Facilitating the Service Lifecycle

Do you have ERS? Jeff Schneider had a great post outlining the symptoms of Empty Registry Syndrome. One of the things that struck home with me was his last suggestion on how to cure it.

Verify that your registry doesn’t stink. Here’s the test: If you search for a service that doesn’t exist does it return with:
A) No results found
B) No results found, would you like to request a new service?
If the answer is “A” please call your vendor and let them know that their software is spreading a disease known as ERS.

Prior to becoming a consultant, I was at an enterprise where we were just beginning to explore the registry/repository space. We had one vendor come by and give a demo, and I asked them, “Is there any way to put services into the registry/repository that are in a planned state?” “Umm…. that’s a great idea!” A couple months prior to this, a project team contacted me about a service they would need. No one had implemented it yet, but we sent out a notification to the development teams about this request, and in came flooding all sorts of requirements, with no more effort than an email. It’s amazing what a little bit of communication can do, and think of how that effort could have been facilitated by some tools. The enterprise was embracing workflow technologies. I’m starting to see some potential here.

  1. The project architect is building out the candidate architecture, and as that happens, the service library is searched.
  2. If there’s a match, the architect can immediately register interest in the service. There may be tasks spun out of this to either the project architect or the responsible service manager.
  3. If there isn’t a match, the architect has two option. Request that a new service be created, or create a planned new service.
  4. If they request a new service, this results in tasks for a governance group to determine who the right owner should be, and schedule out a project. The project architect of that new task would update the service to a “planned” state from a “requested” state.
  5. For services that enter the “planned” state, notifications would go out to the appropriate development teams with pertinent information, allowing them to contribute to the service requirements.

This scenario that I’m painting is an area that I’m going to call “Service Lifecycle Management.” Governance is a part of it, as shown, but there’s much more to it than that. It’s also not SDLC management, either, although that too is part of it. The service lifecycle doesn’t end when the service has been developed. The service lifecycle only ends when the service is decommissioned.

I think this area is one that is ripe for opportunity. I commented about this last year, but this topic still hasn’t received much attention from the vendor community. Mindreef was heading down this path back in Dec. 2005 with their Coral product, but there’s no mention of it on their website anymore (perhaps it was incorporated into SOAPscope Server). The challenge with lifecycle support for vendors is that it has to be about integration. Any product that tries to own the entire lifecycle will probably struggle. I see this space as being a combination of workflow/bpm, registry/repository, service management, and a service lifecycle management tool, at a minimum.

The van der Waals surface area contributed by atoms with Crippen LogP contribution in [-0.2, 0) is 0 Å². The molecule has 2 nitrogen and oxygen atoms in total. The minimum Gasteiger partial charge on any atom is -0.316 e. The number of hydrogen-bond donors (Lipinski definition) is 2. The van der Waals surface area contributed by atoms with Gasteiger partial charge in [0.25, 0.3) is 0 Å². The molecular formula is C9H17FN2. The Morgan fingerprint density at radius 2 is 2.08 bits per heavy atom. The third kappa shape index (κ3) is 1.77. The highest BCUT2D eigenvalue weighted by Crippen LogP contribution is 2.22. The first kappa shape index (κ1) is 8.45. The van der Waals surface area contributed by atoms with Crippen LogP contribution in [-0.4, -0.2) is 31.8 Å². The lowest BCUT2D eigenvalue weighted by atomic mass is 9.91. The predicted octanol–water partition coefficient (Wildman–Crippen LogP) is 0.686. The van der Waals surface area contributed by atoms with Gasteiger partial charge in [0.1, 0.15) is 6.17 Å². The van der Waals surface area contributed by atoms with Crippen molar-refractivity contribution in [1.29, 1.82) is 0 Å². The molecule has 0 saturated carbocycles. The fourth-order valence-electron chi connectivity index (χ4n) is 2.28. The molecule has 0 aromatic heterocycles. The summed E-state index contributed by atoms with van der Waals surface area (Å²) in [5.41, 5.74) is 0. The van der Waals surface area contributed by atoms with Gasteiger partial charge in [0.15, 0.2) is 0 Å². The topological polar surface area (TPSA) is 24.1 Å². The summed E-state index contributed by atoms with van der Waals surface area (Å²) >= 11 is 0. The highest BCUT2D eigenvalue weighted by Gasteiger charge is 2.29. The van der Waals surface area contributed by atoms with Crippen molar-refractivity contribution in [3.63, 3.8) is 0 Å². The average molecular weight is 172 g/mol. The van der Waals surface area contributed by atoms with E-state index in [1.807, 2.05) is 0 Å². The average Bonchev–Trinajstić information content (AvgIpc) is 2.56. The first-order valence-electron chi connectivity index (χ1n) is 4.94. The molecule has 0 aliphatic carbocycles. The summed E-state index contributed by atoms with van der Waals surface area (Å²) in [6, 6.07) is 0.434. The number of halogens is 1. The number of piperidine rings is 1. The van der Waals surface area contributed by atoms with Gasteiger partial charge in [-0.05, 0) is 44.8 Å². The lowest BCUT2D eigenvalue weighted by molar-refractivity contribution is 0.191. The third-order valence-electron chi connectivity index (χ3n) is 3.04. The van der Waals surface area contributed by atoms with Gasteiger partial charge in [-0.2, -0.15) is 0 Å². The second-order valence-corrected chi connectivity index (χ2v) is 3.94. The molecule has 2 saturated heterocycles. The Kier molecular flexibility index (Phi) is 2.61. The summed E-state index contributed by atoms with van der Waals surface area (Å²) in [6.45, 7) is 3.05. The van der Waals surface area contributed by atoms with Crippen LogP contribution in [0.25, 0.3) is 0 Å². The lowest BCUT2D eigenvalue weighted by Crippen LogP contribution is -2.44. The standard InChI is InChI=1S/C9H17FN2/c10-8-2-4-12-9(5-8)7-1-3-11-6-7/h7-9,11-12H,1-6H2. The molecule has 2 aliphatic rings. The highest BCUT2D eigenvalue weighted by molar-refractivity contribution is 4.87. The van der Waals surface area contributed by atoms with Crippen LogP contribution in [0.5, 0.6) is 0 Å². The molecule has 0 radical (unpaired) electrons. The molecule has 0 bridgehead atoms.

Look for a more in-depth blog on the Service Lifecycle soon. In the meantime, if you’re interested in an introduction to my thoughts on Service Lifecycle and being a Service Manager, a good starting place is this podcast I did with ZapThink last year.

4 Responses to “Facilitating the Service Lifecycle”

  • I noticed IBM’s WebSphere Registry/Repository has default service lifecycles that include notions of early service lifecycle phases: Identified, Specified, Implementation Available, Operational, Retired.

    I love the idea of providing specification/modeling tools to project architects to specify what a service interface is then farm out the implementation. I wonder if designing a WSDL is the right level of granularity – given a slick tool to remove the grunge?

    Jim Murphy
    Mindreef, Inc.

    You’re correct that SOAPscope Server is the new name for Coral. We realized that we could only market one brand successfully and SOAPscope already had a large and loyal following so Coral -> SOAPscope Server.

  • Todd:

    Thanks for your comments Jim, I was hoping someone from Mindreef would see this post and offer some comments.

  • […] Interestingly, my recent post on facilitating the service lifecycle spawned an email conversation on this topic. The gist of the conversation was that many of the tools out there in the SOA space are targeting the Building Inspector, rather than the City Planner or the Developer/Landlord (developer in the city planning sense, not in the software development sense). […]

  • […] but I was surprised to find that I didn’t. Some time ago (January of 2007, to be specific) I indicated that I would have a dedicated post, but the only thing I found was my post on product centered development versus project-centered […]

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